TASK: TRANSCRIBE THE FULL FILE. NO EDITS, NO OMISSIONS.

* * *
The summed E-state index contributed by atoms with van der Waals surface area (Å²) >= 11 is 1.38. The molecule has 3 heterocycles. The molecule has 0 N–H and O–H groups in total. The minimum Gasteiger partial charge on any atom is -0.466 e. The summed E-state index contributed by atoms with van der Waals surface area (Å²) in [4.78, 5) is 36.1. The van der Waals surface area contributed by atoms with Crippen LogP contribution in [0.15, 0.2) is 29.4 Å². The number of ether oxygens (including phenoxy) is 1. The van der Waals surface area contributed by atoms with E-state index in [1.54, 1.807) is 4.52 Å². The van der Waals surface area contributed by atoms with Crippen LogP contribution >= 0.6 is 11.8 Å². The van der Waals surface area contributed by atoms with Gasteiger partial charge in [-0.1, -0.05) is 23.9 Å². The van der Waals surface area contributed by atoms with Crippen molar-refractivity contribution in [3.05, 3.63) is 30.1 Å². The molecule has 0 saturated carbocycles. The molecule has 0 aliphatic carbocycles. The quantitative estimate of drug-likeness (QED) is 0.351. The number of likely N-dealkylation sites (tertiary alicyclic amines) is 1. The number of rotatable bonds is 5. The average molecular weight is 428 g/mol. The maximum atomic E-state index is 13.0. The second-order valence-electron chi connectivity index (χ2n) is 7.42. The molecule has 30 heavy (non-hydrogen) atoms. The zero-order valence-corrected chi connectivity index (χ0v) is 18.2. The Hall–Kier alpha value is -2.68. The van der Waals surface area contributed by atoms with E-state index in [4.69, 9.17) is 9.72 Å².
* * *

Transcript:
The summed E-state index contributed by atoms with van der Waals surface area (Å²) >= 11 is 1.38. The molecule has 3 heterocycles. The molecule has 0 N–H and O–H groups in total. The minimum Gasteiger partial charge on any atom is -0.466 e. The summed E-state index contributed by atoms with van der Waals surface area (Å²) in [4.78, 5) is 36.1. The van der Waals surface area contributed by atoms with Crippen LogP contribution in [0.15, 0.2) is 29.4 Å². The number of ether oxygens (including phenoxy) is 1. The van der Waals surface area contributed by atoms with E-state index in [1.54, 1.807) is 4.52 Å². The van der Waals surface area contributed by atoms with Crippen LogP contribution >= 0.6 is 11.8 Å². The van der Waals surface area contributed by atoms with Gasteiger partial charge in [-0.1, -0.05) is 23.9 Å². The van der Waals surface area contributed by atoms with Crippen molar-refractivity contribution in [3.05, 3.63) is 30.1 Å². The molecule has 0 saturated carbocycles. The molecule has 0 aliphatic carbocycles. The quantitative estimate of drug-likeness (QED) is 0.351. The number of likely N-dealkylation sites (tertiary alicyclic amines) is 1. The number of rotatable bonds is 5. The average molecular weight is 428 g/mol. The maximum atomic E-state index is 13.0. The second-order valence-electron chi connectivity index (χ2n) is 7.42. The molecule has 30 heavy (non-hydrogen) atoms. The zero-order valence-corrected chi connectivity index (χ0v) is 18.2. The Hall–Kier alpha value is -2.68. The van der Waals surface area contributed by atoms with E-state index in [4.69, 9.17) is 9.72 Å².